In 1971 Carson reduced his appearances from five to four nights a week, and in the last years of the show, to three and four nights a week, plus extended vacation periods. Guest hosts included Joey Bishop, Bob Newhart, David Letterman, David Brenner, Jerry Lewis, McLean Stevenson, Joan Rivers and Jay Leno, who eventually inherited the host's position when Carson retired.
The final "Tonight Show Starring Johnny Carson" aired May 21, 1992, and reviewed the three decades of Carson's reign as king of late-night television. By that time he had walked through the opening in the NBC studio curtain more than 4,500 times. The public hoopla over his retirement was enormous. He quipped, "The Soviet Union's end didn't get this kind of publicity."
In the final Carson show, De Cordova remembered the large staff of writers and coordinators, the many producers, the 10,000 pieces of mail and tapes received each week and all the plans that led to the final tapings at 5:30 p.m.—leaving six hours for review and censoring before the broadcast.
Among the moving moments from the final show was Johnny's reference to the death of his son Rick—a rare personal touch from this master of entertainment communication and one which made him seem more like family to his millions of viewers. He signed off by saying: "And so it has come to this. I am one of the lucky people in the world. I found something that I always wanted to do and I have enjoyed every single minute of it. I bid you a very heartfelt goodnight."
The papers of John William Carson at the Library of Congress consist exclusively of the records of "The Tonight Show Starring Johnny Carson," arranged chronologically by date as aired from October 1970 to May 1992, with a gap in the 1976 files. Records for each show include cue cards, chronologies, outline, scripts, broadcast standards acceptability reports, some correspondence and other materials.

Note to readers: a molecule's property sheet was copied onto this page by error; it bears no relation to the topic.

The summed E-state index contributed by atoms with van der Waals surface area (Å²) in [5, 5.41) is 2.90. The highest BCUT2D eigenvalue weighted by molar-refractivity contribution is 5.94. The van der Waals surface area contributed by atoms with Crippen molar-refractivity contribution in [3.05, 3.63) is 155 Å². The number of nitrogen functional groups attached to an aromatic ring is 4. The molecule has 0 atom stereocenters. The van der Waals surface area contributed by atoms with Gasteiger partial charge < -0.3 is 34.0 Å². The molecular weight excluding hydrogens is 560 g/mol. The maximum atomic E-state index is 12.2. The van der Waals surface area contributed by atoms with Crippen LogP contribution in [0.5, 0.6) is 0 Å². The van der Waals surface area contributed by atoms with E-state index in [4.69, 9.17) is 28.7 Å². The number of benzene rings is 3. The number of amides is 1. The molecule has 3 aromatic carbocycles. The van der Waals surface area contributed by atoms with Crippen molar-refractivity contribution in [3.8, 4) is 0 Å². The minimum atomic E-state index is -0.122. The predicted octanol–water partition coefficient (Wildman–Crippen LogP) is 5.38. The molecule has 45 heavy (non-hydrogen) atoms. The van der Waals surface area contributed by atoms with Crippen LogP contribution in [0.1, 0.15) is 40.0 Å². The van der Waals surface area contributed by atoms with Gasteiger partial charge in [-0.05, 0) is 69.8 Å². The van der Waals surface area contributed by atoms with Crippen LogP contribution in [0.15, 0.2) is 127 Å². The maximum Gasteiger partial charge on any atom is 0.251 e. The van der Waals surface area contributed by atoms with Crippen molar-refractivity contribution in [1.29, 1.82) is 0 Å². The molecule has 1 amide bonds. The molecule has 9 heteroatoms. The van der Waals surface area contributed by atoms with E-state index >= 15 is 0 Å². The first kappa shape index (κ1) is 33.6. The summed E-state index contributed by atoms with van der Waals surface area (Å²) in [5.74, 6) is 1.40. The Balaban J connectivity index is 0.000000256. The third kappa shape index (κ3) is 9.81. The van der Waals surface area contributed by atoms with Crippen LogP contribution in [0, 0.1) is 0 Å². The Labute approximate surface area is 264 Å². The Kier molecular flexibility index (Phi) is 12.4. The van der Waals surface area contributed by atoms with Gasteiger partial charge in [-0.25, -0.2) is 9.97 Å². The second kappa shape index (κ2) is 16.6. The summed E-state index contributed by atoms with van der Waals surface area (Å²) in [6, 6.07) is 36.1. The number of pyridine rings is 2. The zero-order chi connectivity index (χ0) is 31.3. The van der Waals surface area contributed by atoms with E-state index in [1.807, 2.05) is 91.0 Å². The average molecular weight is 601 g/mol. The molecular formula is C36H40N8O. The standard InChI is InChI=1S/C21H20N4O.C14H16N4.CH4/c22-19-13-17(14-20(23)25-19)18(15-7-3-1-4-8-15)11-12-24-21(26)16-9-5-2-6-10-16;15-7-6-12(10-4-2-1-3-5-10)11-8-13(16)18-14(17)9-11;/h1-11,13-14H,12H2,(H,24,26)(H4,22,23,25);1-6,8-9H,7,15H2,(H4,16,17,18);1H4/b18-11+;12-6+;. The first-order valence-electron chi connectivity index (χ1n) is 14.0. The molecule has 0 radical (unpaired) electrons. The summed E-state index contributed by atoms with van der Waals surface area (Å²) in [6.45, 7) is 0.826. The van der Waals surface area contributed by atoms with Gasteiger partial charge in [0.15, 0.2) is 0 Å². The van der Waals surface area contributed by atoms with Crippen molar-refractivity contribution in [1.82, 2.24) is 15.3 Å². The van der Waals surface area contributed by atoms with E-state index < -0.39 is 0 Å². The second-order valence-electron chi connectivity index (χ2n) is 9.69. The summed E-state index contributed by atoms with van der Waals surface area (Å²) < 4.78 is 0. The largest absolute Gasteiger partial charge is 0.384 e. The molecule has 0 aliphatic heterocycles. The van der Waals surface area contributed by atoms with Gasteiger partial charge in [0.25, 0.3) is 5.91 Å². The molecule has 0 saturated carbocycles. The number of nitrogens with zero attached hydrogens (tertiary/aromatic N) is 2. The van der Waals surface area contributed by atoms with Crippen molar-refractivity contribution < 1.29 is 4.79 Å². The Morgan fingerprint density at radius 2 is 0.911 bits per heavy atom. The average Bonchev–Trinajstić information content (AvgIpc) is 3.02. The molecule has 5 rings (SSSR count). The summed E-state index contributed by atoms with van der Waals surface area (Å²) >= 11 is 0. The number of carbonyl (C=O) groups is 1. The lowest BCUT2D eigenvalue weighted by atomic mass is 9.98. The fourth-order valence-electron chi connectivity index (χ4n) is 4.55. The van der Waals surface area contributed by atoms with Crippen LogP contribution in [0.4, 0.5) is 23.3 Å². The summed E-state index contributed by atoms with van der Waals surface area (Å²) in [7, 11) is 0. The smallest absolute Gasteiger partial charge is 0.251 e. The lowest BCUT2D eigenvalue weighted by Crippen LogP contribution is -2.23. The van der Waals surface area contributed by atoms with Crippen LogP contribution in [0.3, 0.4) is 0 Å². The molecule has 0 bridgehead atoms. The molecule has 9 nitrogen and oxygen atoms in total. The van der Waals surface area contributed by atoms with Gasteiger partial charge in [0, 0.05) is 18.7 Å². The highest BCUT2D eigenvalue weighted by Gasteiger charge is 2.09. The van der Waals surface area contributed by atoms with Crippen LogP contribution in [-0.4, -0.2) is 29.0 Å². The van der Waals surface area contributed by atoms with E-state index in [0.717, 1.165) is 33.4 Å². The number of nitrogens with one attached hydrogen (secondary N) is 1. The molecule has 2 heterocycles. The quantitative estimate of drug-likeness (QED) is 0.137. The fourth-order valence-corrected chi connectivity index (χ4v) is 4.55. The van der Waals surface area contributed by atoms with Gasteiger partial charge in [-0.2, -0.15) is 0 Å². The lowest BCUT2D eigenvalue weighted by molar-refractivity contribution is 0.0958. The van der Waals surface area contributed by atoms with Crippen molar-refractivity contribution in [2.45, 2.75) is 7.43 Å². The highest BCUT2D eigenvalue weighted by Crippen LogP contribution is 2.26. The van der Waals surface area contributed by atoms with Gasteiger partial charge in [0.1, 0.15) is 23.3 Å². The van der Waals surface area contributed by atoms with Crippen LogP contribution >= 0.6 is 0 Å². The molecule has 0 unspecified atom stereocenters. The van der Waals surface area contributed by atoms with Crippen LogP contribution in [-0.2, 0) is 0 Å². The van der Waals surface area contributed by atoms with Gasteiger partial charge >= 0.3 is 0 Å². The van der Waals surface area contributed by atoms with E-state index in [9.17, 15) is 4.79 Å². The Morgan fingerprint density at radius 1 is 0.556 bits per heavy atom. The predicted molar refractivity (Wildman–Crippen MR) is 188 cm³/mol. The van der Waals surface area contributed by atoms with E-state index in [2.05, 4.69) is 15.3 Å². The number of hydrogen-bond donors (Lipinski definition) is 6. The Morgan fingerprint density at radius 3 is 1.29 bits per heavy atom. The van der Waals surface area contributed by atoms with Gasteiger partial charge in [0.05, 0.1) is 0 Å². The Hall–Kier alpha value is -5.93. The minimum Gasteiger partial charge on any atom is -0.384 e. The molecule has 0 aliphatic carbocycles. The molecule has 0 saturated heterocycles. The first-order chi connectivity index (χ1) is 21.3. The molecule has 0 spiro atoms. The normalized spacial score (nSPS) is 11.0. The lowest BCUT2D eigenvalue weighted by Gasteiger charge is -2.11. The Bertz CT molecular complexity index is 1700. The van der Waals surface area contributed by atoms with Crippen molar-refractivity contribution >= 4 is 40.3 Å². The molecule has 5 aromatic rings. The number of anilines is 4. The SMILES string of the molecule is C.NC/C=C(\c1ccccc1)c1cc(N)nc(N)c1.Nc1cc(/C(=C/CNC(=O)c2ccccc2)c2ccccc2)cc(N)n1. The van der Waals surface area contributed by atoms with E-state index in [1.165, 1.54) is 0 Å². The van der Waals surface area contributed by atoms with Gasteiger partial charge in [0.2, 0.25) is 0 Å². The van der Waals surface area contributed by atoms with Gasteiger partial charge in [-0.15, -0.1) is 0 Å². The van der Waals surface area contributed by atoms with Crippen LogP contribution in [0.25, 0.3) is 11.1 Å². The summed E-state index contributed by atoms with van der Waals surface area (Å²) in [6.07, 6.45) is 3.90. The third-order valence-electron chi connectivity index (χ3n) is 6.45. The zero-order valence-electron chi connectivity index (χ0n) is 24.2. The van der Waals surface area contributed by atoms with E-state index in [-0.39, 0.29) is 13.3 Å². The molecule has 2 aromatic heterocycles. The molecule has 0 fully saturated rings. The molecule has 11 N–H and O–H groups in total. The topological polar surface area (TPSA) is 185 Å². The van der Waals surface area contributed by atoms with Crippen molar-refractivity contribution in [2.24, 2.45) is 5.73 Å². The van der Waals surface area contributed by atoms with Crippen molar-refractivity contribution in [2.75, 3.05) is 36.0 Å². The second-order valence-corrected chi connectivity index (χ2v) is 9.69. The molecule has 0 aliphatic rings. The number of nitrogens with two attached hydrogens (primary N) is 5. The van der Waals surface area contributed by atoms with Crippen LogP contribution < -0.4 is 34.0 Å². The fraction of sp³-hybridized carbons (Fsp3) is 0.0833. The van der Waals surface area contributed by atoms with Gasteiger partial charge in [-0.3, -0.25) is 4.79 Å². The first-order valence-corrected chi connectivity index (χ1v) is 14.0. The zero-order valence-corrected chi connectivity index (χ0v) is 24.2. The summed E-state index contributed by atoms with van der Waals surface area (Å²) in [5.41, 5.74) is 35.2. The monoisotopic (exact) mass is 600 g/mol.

The cue cards include occasional notes on the verso and the announcement of the next night's guests. The chronologies are mimeographed time sheets listing guests, host, announcer and conductor with some time notations added. The monologue, jokes and skit scripts were created by a continually changing staff of writers with conference input from Carson. There are separate preparatory scripts for each guest, but no written record of what was actually said in the interview.
The broadcast standards reports are especially interesting because they detail certain aspects of each broadcast. They list all sponsors and participants, the personalities and commercial products mentioned, as well as all "edits"—the words or sentences censored between taping and broadcast. Some of the "edits" were made before broadcast by the producer or the host, and these at times differ in the preliminary and final scripts. The script for the 1977 Thanksgiving "interview" with the Carter White House turkey, for example, reveals deletions of references to Sen. Hayakawa (R-Calif.) and to the Israelis and Anwar Sadat. Other changes were made by deleting parts of the tape before broadcast. In the 1970 files, there are words and terms that were characteristically deleted from the broadcasts. These included the usual vulgarities and blasphemies, as well as most references to liquor, body parts, ethnic groups and controversial writings or celebrities.
Some of the cue cards in the collection bear notes, which the host penciled in during the show. Most are quips he apparently could not suppress: "Why didn't they take this audience hostage [in Iran]?"; "This they like!" [Canadian Brass]; "Don't laugh while she's singing" [Martina Aroyo]; "This group thinks Johnny Mercer is a punk rocker"; "Watch this crowd. Guy in second row has a rope."
Letters in the files are not extensive and appear to be only a small and haphazard selection of the mail received.
The collection also will illuminate trends in popular culture and socio-political movements of the time. Carson and his production crew gauged popular music trends and featured a changing array of singers, soloists and bands. A 1970 skit with Dyan Cannon merrily showed the early impact of "women's lib" on American courtship habits. The next night, Carson discussed with Harry Belafonte roles for blacks in the television and film industry.
"The Tonight Show" collection in the Manuscript Division joins a growing group of records that trace the highlights of American broadcasting. Some of these are the radio scripts from Goodman Ace, Fred Allen, "Amos ‘n' Andy," the CBS radio scripts and the records of station WOR. For television history, the division holds the Sid Caesar Papers, with scripts for "Your Show of Shows" and "Caesar's Comedy Hour." The Library's Motion Picture Broadcasting and Recorded Sound Division holds NBC and other broadcasting materials and recordings, including some 30 Jack Paar shows; 1,500 David Letterman shows, from NBC and CBS; 1,000 Jay Leno shows; and 750 Conan O'Brien shows, as well as a sound recording of excerpts from the early years of Carson's reign.
"The Tonight Show Starring Johnny Carson" earned 42 Emmy nominations and won seven trophies. Carson himself was inducted into the Television Hall of Fame in 1987, received the Medal of Freedom from President George H.W. Bush on Dec. 11, 1992, and was awarded the Kennedy Center Honors Lifetime Achievement Award in 1993.